• The Clippers, who will represent the city of Los Angeles in the playoffs, are in prime position for free agency. Can they capitalize on their recent success to surpass LeBron and the Lakers?
By Michael Shapiro
April 10, 2019

The lights will stay on in the Staples Center through mid-April, but not because of LeBron James and the Lakers. It will instead be the Clippers hosting the arena’s first NBA playoff series since 2017, when they face a top-three seed in the West playoffs. The home festivities will likely be spoiled by Golden State, Denver or Houston, but that shouldn't cheapen the accomplishment of Los Angeles' playoff appearance. Surviving the Western Conference gauntlet is an achievement in itself, even if it comes with only a brief cameo.

We won’t spill too much ink on the Clippers’ playoff outlook. A round-one exit is expected barring a week-long eruption from Lou Williams. The list of challengers to Golden State is short, and the Clippers don’t make the cut. We can't completely assume that will continue be the case as we turn to the next decade, though. Based on their prime free-agency positioning, a post-Lob City contender could arrive sooner than we think.

The power players are beginning to reveal themselves for one of the most anticipated free-agent classes in recent memory, and we could be in for an bicoastal summer. The Lakers, Clippers, Nets and Knicks all boast significant cap space, while contenders in Boston, Golden State and perhaps Philadelphia will fight to retain their max stars. The four teams in New York and Los Angeles each present an appealing free-agent pitch. Can the Clippers steal a star?

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Cap considerations won’t restrain Los Angeles on July 1. The Clippers enter free agency with just under $60 million in salary cap space, enough for two max contracts. Jerry West’s cap cleanse has been historic, shedding $65 million in two offseasons. After one Big 3 stalled, a new superteam might be within reach as the calendar turns to 2020.

So who could possibly arrive as LeBron's co-tenant in Staples Center? The field is wide open. Kawhi Leonard has been whispered as the most likely candidate, able to return to Southern California while avoiding the spotlight as a member of the Clippers. Leonard is no sure thing, of course, as maintains a blank slate with the media and a strong basketball fit with the Raptors. Toronto’s culture may persuade Leonard to stay north of the border. The Clippers could be a logical fit for Kevin Durant after his reign of terror in Golden State. Durant, who has always lamented being No. 2, could attempt to outshine James in the same building, chasing an MVP with a team that is fully his own. It’s hard to imagine an ego clash with Danilo Gallinari or Montrezl Harrell.

Leonard and Durant sit atop the wish list, no-brainer additions the moment they wish to sign. The rest of the class is more complex. We’ve seen the complications wrought by the supermax era, and a long-term commitment to the wrong guy can set a franchise back a half-decade. Los Angeles recognized as much in January 2018 when it shipped Blake Griffin to Detroit. The move was a touch cruel, but it shattered the Clippers’ ceiling. Shelling out $36 million to Blake Griffin in two years is no way to compete for the conference crown.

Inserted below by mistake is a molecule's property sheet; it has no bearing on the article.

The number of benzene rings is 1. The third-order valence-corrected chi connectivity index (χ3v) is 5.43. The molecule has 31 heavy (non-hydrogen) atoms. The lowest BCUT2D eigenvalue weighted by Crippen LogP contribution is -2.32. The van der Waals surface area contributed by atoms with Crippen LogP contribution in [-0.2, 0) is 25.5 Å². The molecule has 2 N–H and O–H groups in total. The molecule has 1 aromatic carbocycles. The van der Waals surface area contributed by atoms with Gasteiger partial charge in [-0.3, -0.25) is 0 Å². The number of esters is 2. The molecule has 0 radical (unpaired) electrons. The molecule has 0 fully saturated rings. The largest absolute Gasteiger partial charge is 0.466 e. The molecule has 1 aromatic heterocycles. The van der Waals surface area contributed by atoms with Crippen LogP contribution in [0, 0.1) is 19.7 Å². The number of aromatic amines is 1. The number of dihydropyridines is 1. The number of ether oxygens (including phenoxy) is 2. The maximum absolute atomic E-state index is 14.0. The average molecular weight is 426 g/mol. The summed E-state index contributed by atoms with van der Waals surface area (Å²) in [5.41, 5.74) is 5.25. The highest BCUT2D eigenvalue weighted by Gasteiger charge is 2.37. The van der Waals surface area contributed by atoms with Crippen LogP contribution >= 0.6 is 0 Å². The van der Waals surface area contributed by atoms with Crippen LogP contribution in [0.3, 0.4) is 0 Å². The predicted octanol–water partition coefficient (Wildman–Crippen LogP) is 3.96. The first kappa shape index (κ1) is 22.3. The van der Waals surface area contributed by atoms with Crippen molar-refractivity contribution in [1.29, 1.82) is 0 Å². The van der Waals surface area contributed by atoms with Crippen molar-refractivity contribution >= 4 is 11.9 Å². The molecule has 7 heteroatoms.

That lesson will apply to this year’s class, too. Kemba Walker could launch triples for Los Angeles as Shai Gilgeous-Alexander takes the toughest defensive assignments. But would Walker be able to keep up with Steph Curry, James Harden or Damian Lillard? Jimmy Butler falls into a similar range. He’s still a quality crunch-time scorer and a top-tier defender, and his more toxic tendencies should fade as he gets paid. He’s been quietly impressive in Philadelphia, contributing despite limited usage after some early unrest. Los Angeles would be markedly better with Butler. But would they be $150 million better? The balancing act is difficult.

There is the off chance the Anthony Davis sweepstakes expands past the Lakers and Celtics, yet the likelihood of Davis donning anything other than purple and gold in Los Angeles is minimal. Even the greatest Gilgeous-Alexander evangelizers would concede the rookie is a step below potential trade headliners Jayson Tatum and Brandon Ingram. Harrell moves the needle more for a contender than a rebuild. Ditto for Gallinari and Williams. Barring a drastic drop in price, the Clippers’ best path runs through free agency.

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The Clippers could very well end July’s musical chairs without a seat, slinking back to the crowd of non-contenders as the Lakers or Knicks celebrate their new acquisitions. But like a potential first-round exit, the outcome is nothing to be ashamed of. The Clippers can re-sign Patrick Beverley and decide if they wants to re-up on Ivica Zubac, Wilson Chandler and JaMychal Green. No deal will break the bank, and financial flexibility will remain intact. A new class of free agents will arrive 12 months later, and a star with a price tag below Davis’s high bar could enter the trade market.

The disparity between the Clippers and Lakers is startling as we approach the postseason. The Lakers have their superstar in place, and are by all accounts a disaster otherwise, entering July praying for a massive mulligan after missing the playoffs and watching the resignation of Magic Johnson. The Clippers are presently without any marked star, let alone one of LeBron’s stature. Yet they stand as a paragon of stability from ownership to management to their head coach. It’s an appealing pitch to a prospective free agent. Joining the Knicks is a blind leap of faith. Joining Doc Rivers and Co. is a calculated decision. Lob City could become a distant memory after this summer, with a new superteam outshining LeBron in Los Angeles.

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